The Rule of St. Augustine was written about 423 AD, and has its origins as a letter addressed to nuns in a monastery that had been governed by a sister of Augustine, and in which a cousin and niece of his lived. The monastery was having troubles related to the appointement of a new superior, and the primary purpose of the letter was to address these troubles. Augustine took advantage of the opportunity to share his thoughts on the virtues and practices appropriate to the religious life.
The letter to the nuns at Hippo does not give strict and minute guidance such as can be found in the Rule of St. Benedict, but it is clear that Augustine intended the letter as direction for the nuns; they were directed to have the letter read weekly so they could follow all the prescriptions given in it. St. Benedict was very familiar with the letter, and included several provisions from it in his own Rule.
The basic message of the Rule of St. Augustine is that love -- love of God, love of neighbor -- is the center of Christian life. By their love for one another, by their ability to live together in harmony, a religious community's members embody the truth of Christ's teachings. They make Christ's love visible to others. Or as Augustine himself put it, "Let all of you then live together in oneness of mind and heart, mutually honoring God in yourselves, whose temples you have become."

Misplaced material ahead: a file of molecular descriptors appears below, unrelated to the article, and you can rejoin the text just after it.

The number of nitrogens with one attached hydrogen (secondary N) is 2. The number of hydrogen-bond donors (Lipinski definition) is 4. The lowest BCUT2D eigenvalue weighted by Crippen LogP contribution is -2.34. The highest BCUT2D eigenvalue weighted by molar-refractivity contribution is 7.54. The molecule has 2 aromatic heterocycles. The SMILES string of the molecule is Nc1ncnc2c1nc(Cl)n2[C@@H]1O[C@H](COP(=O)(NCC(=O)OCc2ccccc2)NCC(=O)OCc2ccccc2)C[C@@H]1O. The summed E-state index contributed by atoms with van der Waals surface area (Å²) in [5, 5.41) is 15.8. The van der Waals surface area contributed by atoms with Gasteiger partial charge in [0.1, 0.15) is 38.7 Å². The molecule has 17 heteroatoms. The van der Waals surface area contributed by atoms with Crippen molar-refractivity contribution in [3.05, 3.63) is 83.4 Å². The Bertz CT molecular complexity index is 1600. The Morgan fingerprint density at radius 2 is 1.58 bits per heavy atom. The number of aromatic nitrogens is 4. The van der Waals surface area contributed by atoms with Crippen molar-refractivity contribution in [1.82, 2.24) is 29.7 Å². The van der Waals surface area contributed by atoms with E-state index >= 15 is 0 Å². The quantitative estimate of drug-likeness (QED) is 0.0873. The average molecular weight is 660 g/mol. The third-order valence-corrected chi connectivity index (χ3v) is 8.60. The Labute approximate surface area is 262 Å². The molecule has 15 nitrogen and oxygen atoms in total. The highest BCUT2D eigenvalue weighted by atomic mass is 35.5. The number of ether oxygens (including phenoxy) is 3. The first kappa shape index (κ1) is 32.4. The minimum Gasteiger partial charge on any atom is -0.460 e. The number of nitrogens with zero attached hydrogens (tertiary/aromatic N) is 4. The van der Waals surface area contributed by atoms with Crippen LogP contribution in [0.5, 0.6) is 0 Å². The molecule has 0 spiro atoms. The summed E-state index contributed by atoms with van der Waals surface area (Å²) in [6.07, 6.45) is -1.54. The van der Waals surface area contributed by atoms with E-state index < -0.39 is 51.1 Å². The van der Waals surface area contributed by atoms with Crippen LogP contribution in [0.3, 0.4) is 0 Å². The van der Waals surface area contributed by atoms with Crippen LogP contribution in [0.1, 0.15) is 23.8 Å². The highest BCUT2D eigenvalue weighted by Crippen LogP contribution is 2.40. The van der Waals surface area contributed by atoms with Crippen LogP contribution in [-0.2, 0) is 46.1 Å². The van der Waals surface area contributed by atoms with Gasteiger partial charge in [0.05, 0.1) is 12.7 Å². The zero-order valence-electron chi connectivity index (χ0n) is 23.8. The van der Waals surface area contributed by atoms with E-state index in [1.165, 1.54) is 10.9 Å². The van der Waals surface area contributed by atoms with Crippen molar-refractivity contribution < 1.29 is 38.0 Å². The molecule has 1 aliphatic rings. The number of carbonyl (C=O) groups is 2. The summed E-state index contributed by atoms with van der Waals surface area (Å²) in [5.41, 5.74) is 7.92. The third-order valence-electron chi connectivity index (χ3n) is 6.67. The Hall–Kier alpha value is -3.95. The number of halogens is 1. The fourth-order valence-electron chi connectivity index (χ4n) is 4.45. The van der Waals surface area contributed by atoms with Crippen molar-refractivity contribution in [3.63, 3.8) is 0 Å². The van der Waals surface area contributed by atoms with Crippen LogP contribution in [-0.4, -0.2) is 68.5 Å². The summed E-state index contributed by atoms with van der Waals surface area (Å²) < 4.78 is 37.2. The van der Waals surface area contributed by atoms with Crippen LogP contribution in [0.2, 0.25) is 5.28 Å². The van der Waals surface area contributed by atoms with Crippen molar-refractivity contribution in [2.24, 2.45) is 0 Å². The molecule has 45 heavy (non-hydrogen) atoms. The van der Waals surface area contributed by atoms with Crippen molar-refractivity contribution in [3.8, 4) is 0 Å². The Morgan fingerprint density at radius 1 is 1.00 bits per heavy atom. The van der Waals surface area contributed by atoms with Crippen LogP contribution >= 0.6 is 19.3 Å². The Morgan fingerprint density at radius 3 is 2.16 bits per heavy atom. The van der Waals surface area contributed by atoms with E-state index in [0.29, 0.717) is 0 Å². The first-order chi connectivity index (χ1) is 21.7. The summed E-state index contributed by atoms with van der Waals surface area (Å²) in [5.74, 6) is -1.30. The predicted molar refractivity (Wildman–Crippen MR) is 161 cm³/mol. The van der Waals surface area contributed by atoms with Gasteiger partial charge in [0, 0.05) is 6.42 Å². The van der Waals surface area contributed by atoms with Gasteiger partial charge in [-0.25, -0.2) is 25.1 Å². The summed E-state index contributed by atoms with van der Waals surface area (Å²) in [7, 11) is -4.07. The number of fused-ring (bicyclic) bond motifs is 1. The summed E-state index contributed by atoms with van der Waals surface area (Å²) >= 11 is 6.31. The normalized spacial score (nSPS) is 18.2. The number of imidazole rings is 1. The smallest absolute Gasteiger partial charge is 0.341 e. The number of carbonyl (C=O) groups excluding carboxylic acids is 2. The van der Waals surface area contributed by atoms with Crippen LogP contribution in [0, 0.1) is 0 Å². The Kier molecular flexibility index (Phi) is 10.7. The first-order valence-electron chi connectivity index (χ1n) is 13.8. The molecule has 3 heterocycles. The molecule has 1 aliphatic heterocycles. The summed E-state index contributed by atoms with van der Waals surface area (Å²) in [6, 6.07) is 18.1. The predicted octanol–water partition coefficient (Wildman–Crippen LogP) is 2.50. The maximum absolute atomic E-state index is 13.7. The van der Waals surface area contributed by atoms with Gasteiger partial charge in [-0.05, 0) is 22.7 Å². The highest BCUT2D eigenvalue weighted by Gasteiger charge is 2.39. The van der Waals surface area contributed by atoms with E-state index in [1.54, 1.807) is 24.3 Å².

The Rule, as practiced today, is not very long and is divided into eight chapters:
- Purpose and Basis of Common Life
- Moderation and Self-Denial
- Safeguarding Chastity and Fraternal Correction
- The Care of Community Goods and Treatment of the Sick
- Asking Pardon and Forgiving Offenses
- Governance and Obedience
- Observance of the Rule
The full text of the Rule may be found at http://www.geocities.com/Athens/1534/ruleaug.html.